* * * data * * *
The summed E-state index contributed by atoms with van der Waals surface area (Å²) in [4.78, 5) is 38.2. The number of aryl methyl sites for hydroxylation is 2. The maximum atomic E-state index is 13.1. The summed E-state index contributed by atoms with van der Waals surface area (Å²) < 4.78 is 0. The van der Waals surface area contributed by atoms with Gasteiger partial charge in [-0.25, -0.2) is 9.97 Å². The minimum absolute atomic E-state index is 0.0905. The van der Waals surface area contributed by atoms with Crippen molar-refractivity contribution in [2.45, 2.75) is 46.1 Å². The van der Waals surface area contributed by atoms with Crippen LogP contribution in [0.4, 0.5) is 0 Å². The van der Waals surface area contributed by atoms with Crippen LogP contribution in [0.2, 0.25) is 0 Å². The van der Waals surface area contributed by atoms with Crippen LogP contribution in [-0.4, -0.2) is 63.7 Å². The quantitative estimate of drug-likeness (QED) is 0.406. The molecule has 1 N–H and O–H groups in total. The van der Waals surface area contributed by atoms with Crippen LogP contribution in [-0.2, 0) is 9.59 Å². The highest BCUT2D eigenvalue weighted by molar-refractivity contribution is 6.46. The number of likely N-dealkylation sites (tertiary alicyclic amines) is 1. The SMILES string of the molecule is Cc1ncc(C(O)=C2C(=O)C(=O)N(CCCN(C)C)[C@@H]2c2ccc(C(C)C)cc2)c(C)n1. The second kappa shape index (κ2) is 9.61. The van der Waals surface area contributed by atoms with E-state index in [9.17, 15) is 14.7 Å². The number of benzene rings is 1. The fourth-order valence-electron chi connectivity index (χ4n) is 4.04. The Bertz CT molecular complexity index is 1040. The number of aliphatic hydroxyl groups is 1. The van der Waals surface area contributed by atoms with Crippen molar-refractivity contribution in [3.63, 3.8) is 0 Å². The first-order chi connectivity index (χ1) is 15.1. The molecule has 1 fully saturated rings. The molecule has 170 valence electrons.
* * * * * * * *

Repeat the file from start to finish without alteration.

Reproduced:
The summed E-state index contributed by atoms with van der Waals surface area (Å²) in [4.78, 5) is 38.2. The number of aryl methyl sites for hydroxylation is 2. The maximum atomic E-state index is 13.1. The summed E-state index contributed by atoms with van der Waals surface area (Å²) < 4.78 is 0. The van der Waals surface area contributed by atoms with Gasteiger partial charge in [-0.25, -0.2) is 9.97 Å². The minimum absolute atomic E-state index is 0.0905. The van der Waals surface area contributed by atoms with Crippen molar-refractivity contribution in [2.45, 2.75) is 46.1 Å². The van der Waals surface area contributed by atoms with Crippen LogP contribution in [0.4, 0.5) is 0 Å². The van der Waals surface area contributed by atoms with Crippen LogP contribution in [0.2, 0.25) is 0 Å². The van der Waals surface area contributed by atoms with Crippen LogP contribution in [-0.4, -0.2) is 63.7 Å². The quantitative estimate of drug-likeness (QED) is 0.406. The molecule has 1 N–H and O–H groups in total. The van der Waals surface area contributed by atoms with Crippen LogP contribution in [-0.2, 0) is 9.59 Å². The highest BCUT2D eigenvalue weighted by molar-refractivity contribution is 6.46. The number of likely N-dealkylation sites (tertiary alicyclic amines) is 1. The SMILES string of the molecule is Cc1ncc(C(O)=C2C(=O)C(=O)N(CCCN(C)C)[C@@H]2c2ccc(C(C)C)cc2)c(C)n1. The second kappa shape index (κ2) is 9.61. The van der Waals surface area contributed by atoms with E-state index in [9.17, 15) is 14.7 Å². The number of benzene rings is 1. The fourth-order valence-electron chi connectivity index (χ4n) is 4.04. The Bertz CT molecular complexity index is 1040. The number of aliphatic hydroxyl groups is 1. The van der Waals surface area contributed by atoms with Crippen molar-refractivity contribution in [3.63, 3.8) is 0 Å². The first-order chi connectivity index (χ1) is 15.1. The molecule has 1 fully saturated rings. The molecule has 170 valence electrons.